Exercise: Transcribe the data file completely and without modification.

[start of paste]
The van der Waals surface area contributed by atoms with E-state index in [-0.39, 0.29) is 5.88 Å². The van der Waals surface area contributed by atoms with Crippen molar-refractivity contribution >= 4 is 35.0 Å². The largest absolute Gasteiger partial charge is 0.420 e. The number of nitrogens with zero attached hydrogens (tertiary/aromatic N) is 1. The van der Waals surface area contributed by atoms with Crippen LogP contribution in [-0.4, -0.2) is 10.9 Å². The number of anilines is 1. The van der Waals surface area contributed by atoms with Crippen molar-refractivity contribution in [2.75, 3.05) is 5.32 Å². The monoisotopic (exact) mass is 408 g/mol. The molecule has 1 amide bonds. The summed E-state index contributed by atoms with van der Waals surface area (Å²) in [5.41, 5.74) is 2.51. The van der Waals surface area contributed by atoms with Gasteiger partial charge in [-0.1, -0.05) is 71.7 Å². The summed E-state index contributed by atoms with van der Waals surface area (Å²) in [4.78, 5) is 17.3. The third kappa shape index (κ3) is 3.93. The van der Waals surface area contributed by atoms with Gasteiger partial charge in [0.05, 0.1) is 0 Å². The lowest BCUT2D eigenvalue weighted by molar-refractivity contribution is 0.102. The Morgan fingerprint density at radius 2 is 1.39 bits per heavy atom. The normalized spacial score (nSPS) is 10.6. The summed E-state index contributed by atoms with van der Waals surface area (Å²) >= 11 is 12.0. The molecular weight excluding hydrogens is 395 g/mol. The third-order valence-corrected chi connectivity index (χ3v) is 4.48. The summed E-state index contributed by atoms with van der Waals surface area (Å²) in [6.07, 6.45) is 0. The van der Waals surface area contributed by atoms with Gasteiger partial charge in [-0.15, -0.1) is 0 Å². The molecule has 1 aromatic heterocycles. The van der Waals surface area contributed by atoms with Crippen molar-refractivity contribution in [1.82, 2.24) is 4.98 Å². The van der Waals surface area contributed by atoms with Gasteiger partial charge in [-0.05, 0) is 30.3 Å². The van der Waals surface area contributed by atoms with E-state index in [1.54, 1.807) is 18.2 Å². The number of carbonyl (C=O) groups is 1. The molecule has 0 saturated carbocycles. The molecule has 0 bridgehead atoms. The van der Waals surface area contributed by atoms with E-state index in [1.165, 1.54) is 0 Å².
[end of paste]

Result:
The van der Waals surface area contributed by atoms with E-state index in [-0.39, 0.29) is 5.88 Å². The van der Waals surface area contributed by atoms with Crippen molar-refractivity contribution >= 4 is 35.0 Å². The largest absolute Gasteiger partial charge is 0.420 e. The number of nitrogens with zero attached hydrogens (tertiary/aromatic N) is 1. The van der Waals surface area contributed by atoms with Crippen LogP contribution in [-0.4, -0.2) is 10.9 Å². The number of anilines is 1. The van der Waals surface area contributed by atoms with Crippen molar-refractivity contribution in [2.75, 3.05) is 5.32 Å². The monoisotopic (exact) mass is 408 g/mol. The molecule has 1 amide bonds. The summed E-state index contributed by atoms with van der Waals surface area (Å²) in [5.41, 5.74) is 2.51. The van der Waals surface area contributed by atoms with Gasteiger partial charge in [-0.1, -0.05) is 71.7 Å². The summed E-state index contributed by atoms with van der Waals surface area (Å²) in [4.78, 5) is 17.3. The third kappa shape index (κ3) is 3.93. The van der Waals surface area contributed by atoms with Gasteiger partial charge in [0.05, 0.1) is 0 Å². The lowest BCUT2D eigenvalue weighted by molar-refractivity contribution is 0.102. The Morgan fingerprint density at radius 2 is 1.39 bits per heavy atom. The normalized spacial score (nSPS) is 10.6. The summed E-state index contributed by atoms with van der Waals surface area (Å²) >= 11 is 12.0. The molecular weight excluding hydrogens is 395 g/mol. The third-order valence-corrected chi connectivity index (χ3v) is 4.48. The summed E-state index contributed by atoms with van der Waals surface area (Å²) in [6.07, 6.45) is 0. The van der Waals surface area contributed by atoms with Gasteiger partial charge in [-0.15, -0.1) is 0 Å². The molecule has 1 aromatic heterocycles. The van der Waals surface area contributed by atoms with Crippen molar-refractivity contribution in [1.82, 2.24) is 4.98 Å². The van der Waals surface area contributed by atoms with Gasteiger partial charge in [-0.05, 0) is 30.3 Å². The van der Waals surface area contributed by atoms with E-state index in [1.54, 1.807) is 18.2 Å². The number of carbonyl (C=O) groups is 1. The molecule has 0 saturated carbocycles. The molecule has 0 bridgehead atoms. The van der Waals surface area contributed by atoms with E-state index in [1.165, 1.54) is 0 Å².